Stroh is a maker using Stroviols, as a trade name for their phono instruments, which include violin, viola, cello, bass, ukulele, slide guitar, and mandolin. There are also numerous Stroviols one string phonofiddles made. These instruments are named after their designer, John Matthias Augustus Stroh, an electrical engineer in London, who patented it. On 4 May 1899, Stroh applied for a UK patent, GB9418 titled Improvements in Violins and other Stringed Instruments which was accepted on 24 March 1900.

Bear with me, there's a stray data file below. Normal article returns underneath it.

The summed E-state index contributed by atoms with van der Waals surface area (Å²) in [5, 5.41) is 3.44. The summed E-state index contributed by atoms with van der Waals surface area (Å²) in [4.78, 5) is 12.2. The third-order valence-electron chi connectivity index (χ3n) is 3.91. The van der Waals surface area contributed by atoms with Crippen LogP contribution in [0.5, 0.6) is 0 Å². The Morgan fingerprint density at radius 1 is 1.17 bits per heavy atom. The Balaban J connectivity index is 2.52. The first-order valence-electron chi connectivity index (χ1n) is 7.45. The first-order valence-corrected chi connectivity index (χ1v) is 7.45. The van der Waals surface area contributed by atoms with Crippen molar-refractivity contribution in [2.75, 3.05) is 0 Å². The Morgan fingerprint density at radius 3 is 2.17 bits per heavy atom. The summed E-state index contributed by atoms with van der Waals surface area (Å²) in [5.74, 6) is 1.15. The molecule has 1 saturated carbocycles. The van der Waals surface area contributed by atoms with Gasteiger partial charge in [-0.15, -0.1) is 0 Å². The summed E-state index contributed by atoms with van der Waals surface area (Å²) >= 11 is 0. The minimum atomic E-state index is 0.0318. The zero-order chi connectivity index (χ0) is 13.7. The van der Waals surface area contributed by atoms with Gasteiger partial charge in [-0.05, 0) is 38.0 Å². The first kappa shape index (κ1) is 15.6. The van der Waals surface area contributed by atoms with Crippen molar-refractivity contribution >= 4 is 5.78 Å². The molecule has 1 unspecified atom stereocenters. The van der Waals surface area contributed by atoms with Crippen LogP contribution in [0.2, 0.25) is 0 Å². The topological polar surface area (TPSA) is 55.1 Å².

Stroh violins are much louder than a standard wooden violin, and its directional projection of sound made it particularly useful in the early days of phonographic recording. Since regular violins recorded weakly with the old acoustic-mechanical recording method, Stroh violins were common in recording studios, but became rarer after record companies switched to the new electric microphone recording technology in the second half of the 1920s. The Stroh produces significantly more volume, and it has a surprisingly good tone, nearly comparable to that of a standard violin. On early records the violin can almost be recognized by its thin whining tone. The Stroh violin successfully replaced that limitation with a full, nearly accurate violin sound.
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